Why Fannie Mae (FNMA) Stock & Freddie Mac (FMCC) Stock Are Worth Buying After 35% Collapse

- February 21, 2017

BNL Finance has published its outlook for Federal National Mortgage Association (Fannie Mae) (OTCMKTS:FNMA) and Federal Home Loan Mortgage Corporation (Freddie Mac) (OTCMKTS:FMCC), along with several exclusive reports on FMCC stock and FNMA stock. Therefore, I am not using this article to go through all the details of the court decision, thereby reliving the fact that essentially all of Fannie Mae and Freddie Mac’s claims were rejected in court. The bottom line is that net sweeps that drain Fannie Mae and Freddie Mac of all their capital and net earnings — and FNMA stock and FMCC stock of all their value — aren’t going anywhere right now.

What’s most important to understand is that FNMA stock and FMCC stock owners were hoping the courts would stop the Treasury from essentially robbing Fannie & Freddie. That did not happen.

Yes, the government bailed out Fannie & Freddie for $187 billion during the financial crisis. However, Fannie & Freddie have returned more than $255 billion to the Treasury via net profit sweeps. Therefore, it has been a profitable investment for the Treasury, so just like the government did with banks and General Motors, FNMA stock & FMCC stock owners believed they had a case to be freed from government conservatorship.

Unfortunately, I never thought the courts would rule in Fannie Mae (OTCMKTS:FNMA) or Freddie Mac (OTCMKTS:FMCC) favor. However, I did not think a negative ruling would cause such a big hit to FNMA stock and FMCC stock. The reason lies in the actual stock performance.

FMCC and FNMA stock are nothing more than an instrument for speculation. The prospects for long-term net profit sweeps mean a lower Fannie and Freddie stock, whereas the prospects of freedom from government conservatorship means a higher FNMA stock. As you can see in the chart above, Fannie Mae stock hovered right around $2/share for two years. It wasn’t until Donald Trump nominated Steven Mnuchin as Treasury Secretary, and Mnuchin expressed his desire for GSE reform that FNMA stock more than doubled.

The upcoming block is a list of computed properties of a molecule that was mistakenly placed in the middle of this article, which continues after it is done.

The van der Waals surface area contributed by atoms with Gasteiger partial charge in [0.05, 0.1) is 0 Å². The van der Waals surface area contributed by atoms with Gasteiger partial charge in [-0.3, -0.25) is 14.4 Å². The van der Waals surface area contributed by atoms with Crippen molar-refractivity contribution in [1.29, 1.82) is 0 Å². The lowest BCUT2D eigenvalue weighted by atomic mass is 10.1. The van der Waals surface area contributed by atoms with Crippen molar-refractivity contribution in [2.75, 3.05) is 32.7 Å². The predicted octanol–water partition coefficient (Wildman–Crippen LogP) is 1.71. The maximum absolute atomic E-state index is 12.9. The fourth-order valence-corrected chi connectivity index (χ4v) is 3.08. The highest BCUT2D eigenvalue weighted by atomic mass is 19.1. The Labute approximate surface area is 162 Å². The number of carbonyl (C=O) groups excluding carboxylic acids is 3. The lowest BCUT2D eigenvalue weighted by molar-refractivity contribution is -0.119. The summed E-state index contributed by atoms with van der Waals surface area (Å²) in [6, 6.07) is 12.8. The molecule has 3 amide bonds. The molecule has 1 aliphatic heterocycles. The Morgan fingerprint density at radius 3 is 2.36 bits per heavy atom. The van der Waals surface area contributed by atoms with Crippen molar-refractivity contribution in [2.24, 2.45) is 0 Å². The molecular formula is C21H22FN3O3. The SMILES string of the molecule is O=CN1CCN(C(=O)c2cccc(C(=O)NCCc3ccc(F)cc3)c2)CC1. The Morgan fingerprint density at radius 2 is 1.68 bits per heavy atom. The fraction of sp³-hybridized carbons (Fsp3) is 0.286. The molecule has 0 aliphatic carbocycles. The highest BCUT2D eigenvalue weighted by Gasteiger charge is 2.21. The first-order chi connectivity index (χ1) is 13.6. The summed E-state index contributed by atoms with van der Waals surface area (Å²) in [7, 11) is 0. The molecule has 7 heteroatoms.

Therefore, one can make a strong argument that the market never expected much of anything from the courts.

The Mnuchin play is very much alive for FNMA stock & FMCC stock

My takeaway is simple: A big chunk of the fallout was panic selling, but with FNMA stock now at $2.71/share, just about all of the Steve Mnuchin Treasury Secretary effect has been eliminated. That’s wonderful news for investors like myself who fully expect GSE reform, or those who did not previously own.

Remember, there were never high expectations from the court. FNMA stock and FMCC stock’s rally since November was the effect of an incoming Treasury Secretary who wanted to separate government from the housing market coupled with an Administration that favors fewer regulations and less oversight.

That said, the road ahead won’t be easy. We previously told BNL Members that it will be a rocky road, and that’s why FNMA stock amounts to a very small stake in the BNL Portfolio. However, the likelihood for a private market solution that involves investors fronting the capital for Fannie Mae and Freddie Mac to meet their capital requirements is just as likely right now as it was two weeks ago. Nothing has changed there.

The only difference now is FNMA stock and FMCC stock are 35% cheaper. I think that’s important given how GSE reform could easily push these stocks upwards of $25/share. Thus, Fannie stock and Freddie stock are still worth a small position.

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2 Comments

  1. Posted February 21, 2017 at 7:28 pm | Permalink

    I have had a small investment in FMCC since 2009, picking up shares for .37/share, so I’m still, even after the drop, way up on the investment. Since I got it for so cheap, I don’t worry about the stock much and will hang on despite any dip. But what are the actual chances that Mnunchin will actually be able to privatize FMCC/FNMA? After all, they are veritable cash cows for the government and I can’t see Congress being willing to give up all that free money.

    • Posted February 21, 2017 at 7:32 pm | Permalink

      It’s hurting the housing market. They can’t keep it like this forever. There was never a long term plan for the government to own them. The government won’t give the money back, or allow them to build enough capital. The only solution is private market, an offering of sorts, and I think it is highly likely

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